The Gothic Revival style was popular in the United States from the 1830s to the 1870s. It was inspired by the architecture of the Middle Ages, and featured pointed arches, ribbed vaults, and stained glass windows. These beautiful features made it popular with local religious groups, who emulated the style in the New World.

One great example of Gothic Revival architecture in Washington County is the Hartford Baptist Church. It was built in 1891 on the same spot as the original 1789 church, the fourth to occupy the site. Plus, the St. James Episcopal Church in Fort Edward and the South Granville Congregational Church are more local examples of Gothic Revival design.

Finally, for an absolutely singular piece of Victorian Gothic/Gothic Revival architecture, you’ll want to stop by Skene Manor, which has been lovingly restored and is open to the public from late spring to December.

Victorian Era Architecture (approx. 1860 – 1910)

Pictured: The Stella Rose Bed & Breakfast in Hartford, New York

See the wide range of Victorian architectural styles when you visit Washington County, including prime examples of the Italianate, Second Empire, Shingle and Queen Anne styles. Victorian architecture is characterized by its eclecticism and ornamentation, evidenced by often asymmetrical designs, extravagant decorative paneling and bold colors. These bright-colored, highly-detailed homes were often called “Painted Ladies.”

This era of homes was defined by the use  of new materials such as cast iron and plate glass, as well as new features such as bay windows, cupolas, decorative windows and prominent porches!

You can see many great examples of Victorian architecture side-by-side with other styles in special places like the historic district of Greenwich, New York, home to over 160 historic buildings. These showcase a range of styles from the 19th and 20th centuries, including Federal, Greek Revival, Italianate, Queen Anne and Colonial Revival. In fact, Greenwich features some of the North Country’s most intact surviving neighborhoods, giving a good glimpse into what life looked like in the olden days!

Want to spend the night in a historic Victorian home Book a stay at the Stella Rose (pictured above) in Hartford to experience a true small-town welcome.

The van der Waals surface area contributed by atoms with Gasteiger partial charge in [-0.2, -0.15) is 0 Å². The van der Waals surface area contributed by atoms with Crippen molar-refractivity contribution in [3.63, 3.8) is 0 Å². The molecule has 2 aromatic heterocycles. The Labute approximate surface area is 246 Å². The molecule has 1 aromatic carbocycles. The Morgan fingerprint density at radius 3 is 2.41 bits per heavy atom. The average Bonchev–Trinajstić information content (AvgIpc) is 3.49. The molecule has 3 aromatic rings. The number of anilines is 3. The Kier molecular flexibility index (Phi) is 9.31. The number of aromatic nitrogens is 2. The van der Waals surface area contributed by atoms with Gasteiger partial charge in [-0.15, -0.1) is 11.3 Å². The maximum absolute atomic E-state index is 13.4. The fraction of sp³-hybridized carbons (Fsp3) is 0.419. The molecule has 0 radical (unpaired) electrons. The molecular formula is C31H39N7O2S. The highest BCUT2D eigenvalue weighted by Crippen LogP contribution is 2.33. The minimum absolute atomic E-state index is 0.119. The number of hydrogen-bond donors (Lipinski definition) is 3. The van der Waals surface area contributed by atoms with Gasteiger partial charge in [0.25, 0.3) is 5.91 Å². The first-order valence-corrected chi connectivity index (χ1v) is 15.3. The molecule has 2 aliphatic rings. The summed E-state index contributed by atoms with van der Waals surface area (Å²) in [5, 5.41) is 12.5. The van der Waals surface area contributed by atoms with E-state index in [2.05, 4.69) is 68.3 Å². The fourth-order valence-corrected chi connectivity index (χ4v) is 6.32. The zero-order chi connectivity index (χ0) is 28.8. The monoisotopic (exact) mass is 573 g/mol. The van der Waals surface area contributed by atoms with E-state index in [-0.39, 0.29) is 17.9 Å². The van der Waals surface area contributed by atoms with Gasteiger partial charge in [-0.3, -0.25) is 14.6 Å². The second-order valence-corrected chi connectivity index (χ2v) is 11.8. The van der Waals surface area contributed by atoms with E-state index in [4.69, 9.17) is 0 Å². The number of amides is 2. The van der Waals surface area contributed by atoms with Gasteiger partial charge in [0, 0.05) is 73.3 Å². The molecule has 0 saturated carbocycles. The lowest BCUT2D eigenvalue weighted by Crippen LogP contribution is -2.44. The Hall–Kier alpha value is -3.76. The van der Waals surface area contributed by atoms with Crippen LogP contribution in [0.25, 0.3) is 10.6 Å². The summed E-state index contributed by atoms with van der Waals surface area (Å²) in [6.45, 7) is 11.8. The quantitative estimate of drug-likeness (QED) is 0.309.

There are even more great examples of Victorian architecture in the area! Visit the former Delaware & Hudson Railroad station in Fort Edward. It still serves the community as an Amtrak station, as well as the home of Evergreen Bicycle Works! You’ll also love the look of the nearby Old Washington County Courthouse building at 122 Main St, Hudson Falls, NY 12839. Of course, you’ll want to be sure to explore the many other historic buildings nearby! There are many gems within our  historic neighborhoods.

20th Century Architecture

Pictured: Sandy Hill Arts Center and the Strand Theater in Hudson Falls, New York

Many of the buildings we’re used to seeing in cities across America were built in more modern, 20th century styles. These include the Craftsman, Art Deco, Modern, and International movements. But they’re not as common in Washington County! In fact, you’ll see that many of our historic buildings have been preserved and retrofitted to suit modern needs.

But it’s not all older buildings here. Examples of 20th-century architecture in Washington County include two neighboring buildings in Hudson Falls! Stop by the Art Nouveau-influenced Sandy Hill Arts Center built in 1901, and see a performance at the next-door Art Deco-era Strand Theatre from 1923. And to see some local Modernist buildings, check out the County Courthouse & Administration Building in Fort Edward, built in the early 1960s.

As you can see, Washington County’s architectural heritage is a valuable asset that reflects the region’s history, culture, and identity. By preserving and celebrating our local historic buildings and structures, we help ensure these important landmarks will continue to inspire and educate future generations.

Want to know more about Washington County, New York?

Of course, there’s much more to beautiful Washington County than well-preserved historic architecture!

Still looking for more cool stuff to do? Check out our experiential Trails, exploring everything from antiques, maple and fiber to ice cream, hands-on experiences and haunted places! And while you’re in the area, pop into Fort Edward to see their historic canals and related locations, which include the Champlain Canal and Glens Falls Feeder Canal!

For more neat information about local history, visit our 250th Anniversary page.

Related Posts